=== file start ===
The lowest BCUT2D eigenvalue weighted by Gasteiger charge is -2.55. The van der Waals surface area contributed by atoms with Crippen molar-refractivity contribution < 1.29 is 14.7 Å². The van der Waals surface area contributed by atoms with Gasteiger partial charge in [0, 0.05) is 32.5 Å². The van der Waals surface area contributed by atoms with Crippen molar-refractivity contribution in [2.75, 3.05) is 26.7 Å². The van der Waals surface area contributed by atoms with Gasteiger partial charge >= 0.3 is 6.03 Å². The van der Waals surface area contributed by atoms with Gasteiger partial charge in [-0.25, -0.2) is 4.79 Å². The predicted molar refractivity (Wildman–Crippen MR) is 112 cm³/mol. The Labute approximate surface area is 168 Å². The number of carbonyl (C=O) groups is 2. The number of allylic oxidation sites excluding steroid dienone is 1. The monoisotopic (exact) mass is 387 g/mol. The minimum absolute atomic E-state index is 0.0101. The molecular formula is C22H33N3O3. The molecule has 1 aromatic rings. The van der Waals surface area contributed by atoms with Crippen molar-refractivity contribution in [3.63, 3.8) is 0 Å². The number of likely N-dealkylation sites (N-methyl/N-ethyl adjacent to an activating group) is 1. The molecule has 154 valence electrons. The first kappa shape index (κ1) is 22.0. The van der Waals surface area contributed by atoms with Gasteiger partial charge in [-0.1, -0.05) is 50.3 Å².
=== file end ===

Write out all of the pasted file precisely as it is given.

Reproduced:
The lowest BCUT2D eigenvalue weighted by Gasteiger charge is -2.55. The van der Waals surface area contributed by atoms with Crippen molar-refractivity contribution < 1.29 is 14.7 Å². The van der Waals surface area contributed by atoms with Gasteiger partial charge in [0, 0.05) is 32.5 Å². The van der Waals surface area contributed by atoms with Crippen molar-refractivity contribution in [2.75, 3.05) is 26.7 Å². The van der Waals surface area contributed by atoms with Gasteiger partial charge >= 0.3 is 6.03 Å². The van der Waals surface area contributed by atoms with Gasteiger partial charge in [-0.25, -0.2) is 4.79 Å². The predicted molar refractivity (Wildman–Crippen MR) is 112 cm³/mol. The Labute approximate surface area is 168 Å². The number of carbonyl (C=O) groups is 2. The number of allylic oxidation sites excluding steroid dienone is 1. The monoisotopic (exact) mass is 387 g/mol. The minimum absolute atomic E-state index is 0.0101. The molecular formula is C22H33N3O3. The molecule has 1 aromatic rings. The van der Waals surface area contributed by atoms with Crippen molar-refractivity contribution in [3.63, 3.8) is 0 Å². The number of likely N-dealkylation sites (N-methyl/N-ethyl adjacent to an activating group) is 1. The molecule has 154 valence electrons. The first kappa shape index (κ1) is 22.0. The van der Waals surface area contributed by atoms with Gasteiger partial charge in [-0.1, -0.05) is 50.3 Å².